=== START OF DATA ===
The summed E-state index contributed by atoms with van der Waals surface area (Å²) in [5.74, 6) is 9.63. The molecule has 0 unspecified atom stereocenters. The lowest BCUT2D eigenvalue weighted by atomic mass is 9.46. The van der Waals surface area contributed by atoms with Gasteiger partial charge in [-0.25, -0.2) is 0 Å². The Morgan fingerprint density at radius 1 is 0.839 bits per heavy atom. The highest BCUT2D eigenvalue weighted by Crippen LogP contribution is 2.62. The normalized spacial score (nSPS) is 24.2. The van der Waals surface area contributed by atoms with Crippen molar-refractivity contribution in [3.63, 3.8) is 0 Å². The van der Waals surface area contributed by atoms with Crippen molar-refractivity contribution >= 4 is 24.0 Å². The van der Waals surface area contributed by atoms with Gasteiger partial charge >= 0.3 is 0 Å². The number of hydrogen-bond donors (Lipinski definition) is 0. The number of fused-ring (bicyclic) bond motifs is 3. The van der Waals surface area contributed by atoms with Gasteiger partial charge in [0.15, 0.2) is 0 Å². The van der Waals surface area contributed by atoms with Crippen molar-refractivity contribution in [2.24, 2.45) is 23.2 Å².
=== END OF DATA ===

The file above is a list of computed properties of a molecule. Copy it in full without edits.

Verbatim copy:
The summed E-state index contributed by atoms with van der Waals surface area (Å²) in [5.74, 6) is 9.63. The molecule has 0 unspecified atom stereocenters. The lowest BCUT2D eigenvalue weighted by atomic mass is 9.46. The van der Waals surface area contributed by atoms with Gasteiger partial charge in [-0.25, -0.2) is 0 Å². The Morgan fingerprint density at radius 1 is 0.839 bits per heavy atom. The highest BCUT2D eigenvalue weighted by Crippen LogP contribution is 2.62. The normalized spacial score (nSPS) is 24.2. The van der Waals surface area contributed by atoms with Crippen molar-refractivity contribution in [3.63, 3.8) is 0 Å². The van der Waals surface area contributed by atoms with Crippen molar-refractivity contribution >= 4 is 24.0 Å². The van der Waals surface area contributed by atoms with Gasteiger partial charge >= 0.3 is 0 Å². The number of hydrogen-bond donors (Lipinski definition) is 0. The number of fused-ring (bicyclic) bond motifs is 3. The van der Waals surface area contributed by atoms with Gasteiger partial charge in [0.15, 0.2) is 0 Å². The van der Waals surface area contributed by atoms with Crippen molar-refractivity contribution in [2.24, 2.45) is 23.2 Å².